Chocolate-Dipped Coconut Macaroons
This morning I woke up with an inexplicable craving for bubble tea.
Instead I ate a bowl of cereal and made it to class barely on time. I took notes, asked questions, and when I walked out the door, it felt like October instead of mid February. The temperature flirted with the low 40s. Cause for celebration! I wore a flowery skirt, smiled at strangers, and I still wanted bubble tea.
I didn’t even drop off my bags. I walked straight from the classroom, down the street into Boston’s Chinatown, knowing exactly what I was looking for.
A few weeks before Halloween, when I was still in the process of making friends in a big new world, my floormate M- and I decided to get lunch. We’re both half Asian, and we both missed Chinese food, so we headed into Chinatown together.
Chinatown is squeezed between Downtown Crossing and the South End. It’s small, but dense, stuffed with grocery stores, jewelry shops, and narrow brick alleyways. Heaps of snow stay frozen solid in the shadows of tall buildings pressed close together. Cars honk. The edges of sidewalks are congested with scraps of packaging and cigarette butts, and you can’t see what’s around the corner until you actually turn, but what can I say? I love Chinatowns. They’ve got a character you can’t quite capture anywhere else.
M- and I didn’t know where to get good food, so we explored until we found a tiny but promising café. There were no tables, just a laminated menu taped to a counter and a long line. We ordered rice, barbeque chicken, pork buns, and why not – two coconut bubble teas.
The food was good, but the bubble tea was the star of the meal. Thick and fragrant, it used coconut cream, not powder. Every sip tasted tropical and real – like a spoon scraped against the white walls of a split coconut – as opposed to the suntan lotion taste of most imitations. It was good enough to remember months later.
I could recall the bubble tea fairly well, but I had no idea how to get there. I wandered into Chinatown and made lefts and rights at random, ending up on crooked side streets lined with shops like uneven teeth. Just when I was about to give up, I recognized the sign, innocently tucked between a row of restaurant windows. I ran through a puddle of melted snow and across the empty street, yanked open the door and bought myself a bubble tea.
It didn’t even survive the trip home. Not a big surprise, considering I got lost on the way back. I’ll have to adventure into Chinatown walkabout-style every time I want to rediscover this bubble tea, but I think it’s a worthwhile experience.
Back when I worked at Seastar Restaurant, with chefs all around me baking chocolate molten cakes and slow-cooking cedar plank salmon, coconut was my favorite smell in the entire restaurant. We’d spread flakes of coconut on a baking sheet and toast them, later to be sprinkled over the white chocolate coconut cream pie. After mere minutes in the oven, the most seductive smell wafted down the line. No matter what I was doing, I’d start to work in a daze, dreaming of paradise.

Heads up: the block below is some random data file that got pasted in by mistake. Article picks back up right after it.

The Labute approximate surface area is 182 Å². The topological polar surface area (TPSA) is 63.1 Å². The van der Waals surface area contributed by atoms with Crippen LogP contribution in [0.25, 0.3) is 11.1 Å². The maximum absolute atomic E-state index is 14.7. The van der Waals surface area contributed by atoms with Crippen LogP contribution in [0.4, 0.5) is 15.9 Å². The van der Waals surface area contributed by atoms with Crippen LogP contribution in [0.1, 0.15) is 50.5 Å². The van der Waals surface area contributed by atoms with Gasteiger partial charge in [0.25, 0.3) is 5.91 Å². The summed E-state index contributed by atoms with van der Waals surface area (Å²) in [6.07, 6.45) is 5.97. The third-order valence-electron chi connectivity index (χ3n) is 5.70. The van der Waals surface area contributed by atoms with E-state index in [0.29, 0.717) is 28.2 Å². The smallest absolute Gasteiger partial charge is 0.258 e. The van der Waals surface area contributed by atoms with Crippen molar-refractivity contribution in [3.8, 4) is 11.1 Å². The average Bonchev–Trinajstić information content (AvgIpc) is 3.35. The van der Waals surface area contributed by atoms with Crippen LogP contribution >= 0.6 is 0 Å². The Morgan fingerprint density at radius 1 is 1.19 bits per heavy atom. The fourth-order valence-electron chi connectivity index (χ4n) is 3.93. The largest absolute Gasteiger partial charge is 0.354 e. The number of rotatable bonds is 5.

I can’t understand when people say they hate coconut. I can, however, see why some people don’t like coconut macaroons. Too often they’re over-the-top sweet and gluey.
But when you find a good macaroon you get something special. The cookie is light and chewy, with toasty crisp edges. The coconut flavor is pure, not masked by sugar. A dip in dark chocolate adds richness without cloying sweetness. It’s dynamite. How could you not want more?
[Writing, baking, photographing. Blogging. Waitressing. Radio-ing. A second job with the admissions office at my school. Homework. ...Sleep? I don't know how I managed to make second semester even busier than my first, but I'm really trying. Thanks for sticking through with me!]
Another good thing about macaroons – they’re one of the easiest desserts to make on a whim. They only require a few ingredients and a couple of steps. The most time consuming part of the process was forming the pyramid-shaped macaroons, but it’s minimal effort to push the edges of coconut up into a triangle.
Also, don’t overlook the almond extract. It’s strong stuff, to be used in small doses, but it adds a special something to an already wonderful cookie.
Chocolate Dipped Coconut Macaroons
Adapted from Bon Appetit via Orangette
Makes a dozen large macaroons
3 cups lightly packed sweetened shredded coconut
1/2 cup granulated sugar
3/4 cup egg whites (about 5 or 6 large whites)
1 1/2 teaspoon vanilla extract
1/4 teaspoon almond extract
6 oz bittersweet chocolate, finely chopped
1/2 cup + 1 tablespoon heavy cream
Combine the coconut, sugar, and egg whites in a large, heavy saucepan. Stir over medium-low heat for about 10-12 minutes, or until the mixture is pasty but not dry. Over time, the mixture gets somewhat creamy, then begins to dry out – remove from heat when it is no longer creamy, but sticky rather than dry. Mix in the extracts. Spread the coconut mixture into a thin layer on a sheet pan and refrigerate until cold, about 30 minutes.
Preheat the oven to 300 degrees F. Line a baking sheet with parchment paper or Silpat. Pack the coconut mixture into a 1/4 measuring cup or scoop. You can pack them into domes, or use your fingers to press them into pyramids. Bake until golden, about 30 minutes. Cool on a wire rack.
Heat the heavy cream in a small saucepan until it steams. Remove the pan from heat and add the bittersweet chocolate. Whisk until the chocolate is fully melted and the mixture is smooth. Dip cookies in the chocolate (or spoon chocolate over them) and set on a parchment-lined sheet. Chill in the fridge until the chocolate sets, about 2 hours. Then store the macaroons in the fridge in an airtight container.
Printer-Friendly Recipe – Coconut Macaroons